Tiny pieces of plastic are everywhere, they’ve been found on top of Mount Everest, in Antarctic ice and in our oceans - when left alone can take hundreds of years to biodegrade.
These ‘microplastics’ become toxic to humans, animals and ecosystems as they absorb heavy metals and pollutants, but being less than 5mm in size are very hard to pick up and remove.
Enter scientists from the ‘University of Chemistry and Technology’ in Prague, who have developed plastic eating microbots to sort the problem.
What are microbots?
The microbots, developed by researchers, Martin Pumera and his colleagues, are the size of a red blood cell that can swim, latch on to plastics and break them down.
The star-shaped microbots don’t have wheels, flippers or engines, but self-propel forwards due to a chemical reaction when the main ingredient is exposed to sunlight.
Break down plastic
The solar-powered microbots continually move forwards, meaning they can latch onto lots of microplastic and break them down.
But how do they work? A chemical reaction takes place when the microbots come into contact with the microplastics, which breaks the plastic down. This rapidly speeds up the decomposition that happens naturally in the sun.
And to avoid the microbots themselves adding to the pollution problem, they are coated in a magnetic film, so they can be collected after doing their vital job. The microplastics that they have held onto, can then also be broken down further.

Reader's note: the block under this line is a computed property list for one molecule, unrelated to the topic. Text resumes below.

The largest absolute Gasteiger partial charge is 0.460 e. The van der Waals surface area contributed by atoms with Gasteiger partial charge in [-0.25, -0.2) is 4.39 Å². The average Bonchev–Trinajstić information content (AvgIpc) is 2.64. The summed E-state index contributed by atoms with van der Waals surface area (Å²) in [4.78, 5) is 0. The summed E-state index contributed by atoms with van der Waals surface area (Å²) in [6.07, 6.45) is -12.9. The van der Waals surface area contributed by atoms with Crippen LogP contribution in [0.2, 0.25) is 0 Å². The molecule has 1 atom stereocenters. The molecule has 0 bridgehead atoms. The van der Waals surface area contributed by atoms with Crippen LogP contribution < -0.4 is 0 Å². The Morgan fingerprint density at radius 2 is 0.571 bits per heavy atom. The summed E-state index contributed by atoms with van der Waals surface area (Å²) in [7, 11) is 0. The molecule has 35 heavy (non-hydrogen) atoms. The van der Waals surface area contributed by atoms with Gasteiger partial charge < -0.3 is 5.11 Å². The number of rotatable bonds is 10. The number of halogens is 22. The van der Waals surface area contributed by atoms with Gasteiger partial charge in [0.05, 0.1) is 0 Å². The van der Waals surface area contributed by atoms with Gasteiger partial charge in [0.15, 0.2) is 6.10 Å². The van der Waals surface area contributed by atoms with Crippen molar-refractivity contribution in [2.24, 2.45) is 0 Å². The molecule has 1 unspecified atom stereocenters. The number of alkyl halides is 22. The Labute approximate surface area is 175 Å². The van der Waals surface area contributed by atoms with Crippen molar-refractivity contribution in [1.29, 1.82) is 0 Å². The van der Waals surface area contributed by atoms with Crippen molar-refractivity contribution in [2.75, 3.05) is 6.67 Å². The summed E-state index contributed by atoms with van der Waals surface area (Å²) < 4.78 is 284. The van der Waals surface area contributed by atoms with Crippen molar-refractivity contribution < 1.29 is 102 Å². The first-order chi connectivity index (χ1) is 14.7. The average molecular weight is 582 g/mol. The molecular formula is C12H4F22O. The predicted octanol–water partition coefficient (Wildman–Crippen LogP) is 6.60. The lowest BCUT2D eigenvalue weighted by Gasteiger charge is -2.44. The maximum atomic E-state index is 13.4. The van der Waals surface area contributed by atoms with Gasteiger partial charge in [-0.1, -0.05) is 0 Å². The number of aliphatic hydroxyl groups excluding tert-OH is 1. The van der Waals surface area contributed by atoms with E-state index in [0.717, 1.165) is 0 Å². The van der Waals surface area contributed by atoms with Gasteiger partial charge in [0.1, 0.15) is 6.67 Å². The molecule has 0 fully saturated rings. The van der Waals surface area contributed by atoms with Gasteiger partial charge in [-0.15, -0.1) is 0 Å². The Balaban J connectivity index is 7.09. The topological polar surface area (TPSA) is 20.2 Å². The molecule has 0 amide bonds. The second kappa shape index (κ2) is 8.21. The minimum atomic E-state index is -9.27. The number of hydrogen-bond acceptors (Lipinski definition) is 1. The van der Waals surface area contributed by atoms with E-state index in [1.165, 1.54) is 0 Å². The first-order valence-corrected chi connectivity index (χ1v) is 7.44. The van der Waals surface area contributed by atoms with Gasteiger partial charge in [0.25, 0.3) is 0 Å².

The Soumac View
Currently the technology is still in development and microbots have only been produced for a proof-of-concept study. But they do work!
The scientists still have more work to do, to ensure the microbots are always easy to recover, or better yet, fully degradable, so they can travel further without becoming pollution themselves.
The forward-thinking team are also designing microbots to target different types of microplastics, including synthetic fibres, so they can break down as much plastic as possible.
We’re excited to see how the microbots will develop over time and limit the effect of plastic on the environment. What a positive step in the right direction!
The microbots are set to be ideal for breaking down plastic in hard-to-reach locations and the scientists’ ultimate goal is to make cheap environmentally friendly robots that can be used anywhere in the world.
At Soumac, we love to see the technological developments being made across all sectors and are always on hand to support businesses with their printed circuit board assembly needs to help bring their ideas to life.
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